In Welsh Caerphilly castle is called Castell Caerffili.
Unlike many other great 13th-century Welsh castles, Caerphilly Castle was not built by Edward I in his suppression of the Welsh lords. It was built by Gilbert 'the Red' de Clare, a powerful, red-headed nobleman of Norman descent, during a dispute with the Prince of Gwynedd, Llywelyn the Last.
The dispute was mediated by King Henry III (1216-1272), who sent a bishop to take temporary control of the castle until matters could be settled. However, de Clare regained control of the castle and occupied it until his death in 1295.
The forces of Owain Glyndwr captured Caerphilly Castle in 1403, but the occupation lasted only one hundred days. The Welsh returned in 1405 with French forces at the height of the rebellion and retook the castle. They held it for a year, the garrison only leaving after setbacks elsewhere changed the dynamics of the revolt in south Wales.
Some maintenance was done by subsequent owners, Richard Beauchamp (d. 1439), Richard Neville (d. 1471) and Jasper Tudor (d. 1495), probably because of its strategic usefulness.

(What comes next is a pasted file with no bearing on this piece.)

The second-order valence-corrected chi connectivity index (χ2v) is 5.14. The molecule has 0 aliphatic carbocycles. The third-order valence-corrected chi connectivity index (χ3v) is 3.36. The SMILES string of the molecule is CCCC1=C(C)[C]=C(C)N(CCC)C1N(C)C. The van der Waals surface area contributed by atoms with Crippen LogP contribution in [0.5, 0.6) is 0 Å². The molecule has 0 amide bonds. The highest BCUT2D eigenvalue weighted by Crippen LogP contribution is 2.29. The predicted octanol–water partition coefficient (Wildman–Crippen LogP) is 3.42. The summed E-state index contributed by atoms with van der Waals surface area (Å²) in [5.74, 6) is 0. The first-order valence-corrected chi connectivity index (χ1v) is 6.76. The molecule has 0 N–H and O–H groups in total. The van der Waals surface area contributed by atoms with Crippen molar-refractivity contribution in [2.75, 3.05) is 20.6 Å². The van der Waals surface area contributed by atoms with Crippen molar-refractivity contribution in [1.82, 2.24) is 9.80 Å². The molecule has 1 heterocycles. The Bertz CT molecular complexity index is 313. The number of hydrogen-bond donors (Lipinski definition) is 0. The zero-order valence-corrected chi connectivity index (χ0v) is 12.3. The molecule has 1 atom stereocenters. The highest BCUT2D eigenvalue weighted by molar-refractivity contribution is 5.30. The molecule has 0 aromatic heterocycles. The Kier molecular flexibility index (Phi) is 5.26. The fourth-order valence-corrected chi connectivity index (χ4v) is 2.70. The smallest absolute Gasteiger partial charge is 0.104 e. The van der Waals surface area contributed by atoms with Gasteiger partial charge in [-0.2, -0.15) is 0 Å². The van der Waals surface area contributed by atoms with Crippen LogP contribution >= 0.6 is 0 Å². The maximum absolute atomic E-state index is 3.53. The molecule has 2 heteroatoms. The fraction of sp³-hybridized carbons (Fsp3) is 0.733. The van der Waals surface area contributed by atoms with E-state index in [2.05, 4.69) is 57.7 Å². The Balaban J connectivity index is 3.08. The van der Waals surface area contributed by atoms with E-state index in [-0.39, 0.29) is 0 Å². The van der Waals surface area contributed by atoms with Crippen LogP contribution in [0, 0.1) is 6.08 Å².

The castle gradually fell into disrepair from the fifteenth century, though some maintenance was done on parts of it, notably the eastern gate house which was used as a prison. Despite being largely untouched by the Civil War of 1642-1648, damage inflicted by Cromwell's Parliamentary Army in 1648 is said to have led to one of the most notable features of the castle, its leaning south-east tower. The tower stands 20 metres high and leans 3 metres from the perpendicular.
Disrepair continued until the late 18th century when the first Marquis of Bute began preservation work. Three generations of Marquises recorded the details of the castle, cleared structures built against its walls as leases ended and eventually undertook painstaking analysis and restoration of the fallen masonry. During the 1930s, surrounding streets were levelled to restore the view which had been obscured by town development.
In 1950, the then owner, the 5th Marquis of Bute presented Caerphilly Castle to the British government; its restoration and preservation is continued today by Cadw.
Interior of t he Great Hall